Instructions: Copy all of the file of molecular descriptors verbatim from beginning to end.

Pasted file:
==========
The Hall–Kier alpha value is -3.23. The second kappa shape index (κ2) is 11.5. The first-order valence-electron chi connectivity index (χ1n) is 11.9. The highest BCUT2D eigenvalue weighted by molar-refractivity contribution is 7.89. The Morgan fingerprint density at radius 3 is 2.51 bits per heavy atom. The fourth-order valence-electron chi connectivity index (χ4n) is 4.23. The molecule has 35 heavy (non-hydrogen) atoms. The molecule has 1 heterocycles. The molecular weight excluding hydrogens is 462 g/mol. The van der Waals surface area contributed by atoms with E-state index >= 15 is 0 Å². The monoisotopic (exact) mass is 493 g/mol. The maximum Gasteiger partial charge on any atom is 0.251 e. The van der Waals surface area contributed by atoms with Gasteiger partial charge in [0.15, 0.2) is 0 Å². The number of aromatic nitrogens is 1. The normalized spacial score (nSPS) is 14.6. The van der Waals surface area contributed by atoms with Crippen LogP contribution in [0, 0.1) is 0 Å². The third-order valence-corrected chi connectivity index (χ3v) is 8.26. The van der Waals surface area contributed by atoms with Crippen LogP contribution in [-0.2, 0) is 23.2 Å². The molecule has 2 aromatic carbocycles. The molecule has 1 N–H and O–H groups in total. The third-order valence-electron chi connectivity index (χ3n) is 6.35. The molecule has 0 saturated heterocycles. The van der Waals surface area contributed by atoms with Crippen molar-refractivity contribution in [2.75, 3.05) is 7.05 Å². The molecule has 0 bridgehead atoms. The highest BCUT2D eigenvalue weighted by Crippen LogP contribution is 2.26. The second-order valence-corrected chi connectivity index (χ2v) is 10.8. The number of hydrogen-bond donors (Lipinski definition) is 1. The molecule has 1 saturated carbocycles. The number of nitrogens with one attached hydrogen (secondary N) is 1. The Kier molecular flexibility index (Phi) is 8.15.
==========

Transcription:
The Hall–Kier alpha value is -3.23. The second kappa shape index (κ2) is 11.5. The first-order valence-electron chi connectivity index (χ1n) is 11.9. The highest BCUT2D eigenvalue weighted by molar-refractivity contribution is 7.89. The Morgan fingerprint density at radius 3 is 2.51 bits per heavy atom. The fourth-order valence-electron chi connectivity index (χ4n) is 4.23. The molecule has 35 heavy (non-hydrogen) atoms. The molecule has 1 heterocycles. The molecular weight excluding hydrogens is 462 g/mol. The van der Waals surface area contributed by atoms with E-state index >= 15 is 0 Å². The monoisotopic (exact) mass is 493 g/mol. The maximum Gasteiger partial charge on any atom is 0.251 e. The van der Waals surface area contributed by atoms with Gasteiger partial charge in [0.15, 0.2) is 0 Å². The number of aromatic nitrogens is 1. The normalized spacial score (nSPS) is 14.6. The van der Waals surface area contributed by atoms with Crippen LogP contribution in [0, 0.1) is 0 Å². The third-order valence-corrected chi connectivity index (χ3v) is 8.26. The van der Waals surface area contributed by atoms with Crippen LogP contribution in [-0.2, 0) is 23.2 Å². The molecule has 2 aromatic carbocycles. The molecule has 1 N–H and O–H groups in total. The third-order valence-electron chi connectivity index (χ3n) is 6.35. The molecule has 0 saturated heterocycles. The van der Waals surface area contributed by atoms with Crippen molar-refractivity contribution in [2.75, 3.05) is 7.05 Å². The molecule has 0 bridgehead atoms. The highest BCUT2D eigenvalue weighted by Crippen LogP contribution is 2.26. The second-order valence-corrected chi connectivity index (χ2v) is 10.8. The number of hydrogen-bond donors (Lipinski definition) is 1. The molecule has 1 saturated carbocycles. The number of nitrogens with one attached hydrogen (secondary N) is 1. The Kier molecular flexibility index (Phi) is 8.15.